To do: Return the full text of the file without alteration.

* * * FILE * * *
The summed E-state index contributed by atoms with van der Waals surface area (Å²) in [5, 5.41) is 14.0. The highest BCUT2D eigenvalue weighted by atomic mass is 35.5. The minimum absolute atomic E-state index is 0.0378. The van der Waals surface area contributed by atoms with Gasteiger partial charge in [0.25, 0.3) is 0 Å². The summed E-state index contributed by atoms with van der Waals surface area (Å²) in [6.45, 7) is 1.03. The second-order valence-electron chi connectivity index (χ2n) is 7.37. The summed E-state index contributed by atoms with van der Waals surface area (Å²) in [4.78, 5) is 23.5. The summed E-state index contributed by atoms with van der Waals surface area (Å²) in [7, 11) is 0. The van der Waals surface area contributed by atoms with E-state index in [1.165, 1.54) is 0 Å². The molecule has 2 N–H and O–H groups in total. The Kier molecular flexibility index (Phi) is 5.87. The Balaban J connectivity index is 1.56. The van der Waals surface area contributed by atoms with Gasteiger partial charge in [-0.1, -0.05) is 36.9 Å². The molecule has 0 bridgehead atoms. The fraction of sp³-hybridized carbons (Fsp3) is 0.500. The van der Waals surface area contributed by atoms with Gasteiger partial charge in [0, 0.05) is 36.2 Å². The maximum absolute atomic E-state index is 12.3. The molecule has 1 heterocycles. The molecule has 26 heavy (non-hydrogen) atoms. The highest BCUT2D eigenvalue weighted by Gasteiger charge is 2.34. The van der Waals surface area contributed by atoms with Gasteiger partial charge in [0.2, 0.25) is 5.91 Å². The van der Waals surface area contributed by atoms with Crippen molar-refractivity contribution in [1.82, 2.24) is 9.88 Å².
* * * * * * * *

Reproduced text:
The summed E-state index contributed by atoms with van der Waals surface area (Å²) in [5, 5.41) is 14.0. The highest BCUT2D eigenvalue weighted by atomic mass is 35.5. The minimum absolute atomic E-state index is 0.0378. The van der Waals surface area contributed by atoms with Gasteiger partial charge in [0.25, 0.3) is 0 Å². The summed E-state index contributed by atoms with van der Waals surface area (Å²) in [6.45, 7) is 1.03. The second-order valence-electron chi connectivity index (χ2n) is 7.37. The summed E-state index contributed by atoms with van der Waals surface area (Å²) in [4.78, 5) is 23.5. The summed E-state index contributed by atoms with van der Waals surface area (Å²) in [7, 11) is 0. The van der Waals surface area contributed by atoms with E-state index in [1.165, 1.54) is 0 Å². The molecule has 2 N–H and O–H groups in total. The Kier molecular flexibility index (Phi) is 5.87. The Balaban J connectivity index is 1.56. The van der Waals surface area contributed by atoms with Gasteiger partial charge in [-0.1, -0.05) is 36.9 Å². The molecule has 0 bridgehead atoms. The fraction of sp³-hybridized carbons (Fsp3) is 0.500. The van der Waals surface area contributed by atoms with Gasteiger partial charge in [0, 0.05) is 36.2 Å². The maximum absolute atomic E-state index is 12.3. The molecule has 1 heterocycles. The molecule has 26 heavy (non-hydrogen) atoms. The highest BCUT2D eigenvalue weighted by Gasteiger charge is 2.34. The van der Waals surface area contributed by atoms with Gasteiger partial charge in [0.2, 0.25) is 5.91 Å². The van der Waals surface area contributed by atoms with Crippen molar-refractivity contribution in [1.82, 2.24) is 9.88 Å².